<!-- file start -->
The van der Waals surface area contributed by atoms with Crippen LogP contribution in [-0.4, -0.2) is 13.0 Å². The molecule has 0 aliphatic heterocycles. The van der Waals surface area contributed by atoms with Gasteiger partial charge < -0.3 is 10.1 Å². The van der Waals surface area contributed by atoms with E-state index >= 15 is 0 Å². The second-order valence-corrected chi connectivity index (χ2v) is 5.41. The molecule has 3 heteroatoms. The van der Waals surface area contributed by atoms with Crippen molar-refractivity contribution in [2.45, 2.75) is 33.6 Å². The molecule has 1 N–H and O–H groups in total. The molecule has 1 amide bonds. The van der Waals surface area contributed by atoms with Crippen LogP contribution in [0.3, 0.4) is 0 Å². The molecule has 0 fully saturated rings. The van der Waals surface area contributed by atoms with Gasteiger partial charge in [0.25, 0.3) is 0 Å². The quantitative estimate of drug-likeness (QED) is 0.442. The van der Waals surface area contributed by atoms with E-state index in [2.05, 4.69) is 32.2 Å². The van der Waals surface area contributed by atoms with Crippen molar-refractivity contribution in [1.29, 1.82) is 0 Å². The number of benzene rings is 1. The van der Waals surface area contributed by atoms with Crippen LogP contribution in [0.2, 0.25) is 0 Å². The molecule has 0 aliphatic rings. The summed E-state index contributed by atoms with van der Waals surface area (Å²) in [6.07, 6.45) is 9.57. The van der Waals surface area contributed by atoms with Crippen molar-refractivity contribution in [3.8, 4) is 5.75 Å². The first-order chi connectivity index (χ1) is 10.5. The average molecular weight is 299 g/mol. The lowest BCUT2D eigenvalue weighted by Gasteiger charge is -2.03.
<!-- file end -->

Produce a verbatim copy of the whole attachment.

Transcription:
The van der Waals surface area contributed by atoms with Crippen LogP contribution in [-0.4, -0.2) is 13.0 Å². The molecule has 0 aliphatic heterocycles. The van der Waals surface area contributed by atoms with Gasteiger partial charge < -0.3 is 10.1 Å². The van der Waals surface area contributed by atoms with E-state index >= 15 is 0 Å². The second-order valence-corrected chi connectivity index (χ2v) is 5.41. The molecule has 3 heteroatoms. The van der Waals surface area contributed by atoms with Crippen molar-refractivity contribution in [2.45, 2.75) is 33.6 Å². The molecule has 1 N–H and O–H groups in total. The molecule has 1 amide bonds. The van der Waals surface area contributed by atoms with Crippen LogP contribution in [0.3, 0.4) is 0 Å². The molecule has 0 fully saturated rings. The van der Waals surface area contributed by atoms with Gasteiger partial charge in [0.25, 0.3) is 0 Å². The quantitative estimate of drug-likeness (QED) is 0.442. The van der Waals surface area contributed by atoms with E-state index in [2.05, 4.69) is 32.2 Å². The van der Waals surface area contributed by atoms with Crippen molar-refractivity contribution in [1.29, 1.82) is 0 Å². The number of benzene rings is 1. The van der Waals surface area contributed by atoms with Crippen LogP contribution in [0.2, 0.25) is 0 Å². The molecule has 0 aliphatic rings. The summed E-state index contributed by atoms with van der Waals surface area (Å²) in [6.07, 6.45) is 9.57. The van der Waals surface area contributed by atoms with Crippen molar-refractivity contribution in [3.8, 4) is 5.75 Å². The first-order chi connectivity index (χ1) is 10.5. The average molecular weight is 299 g/mol. The lowest BCUT2D eigenvalue weighted by Gasteiger charge is -2.03.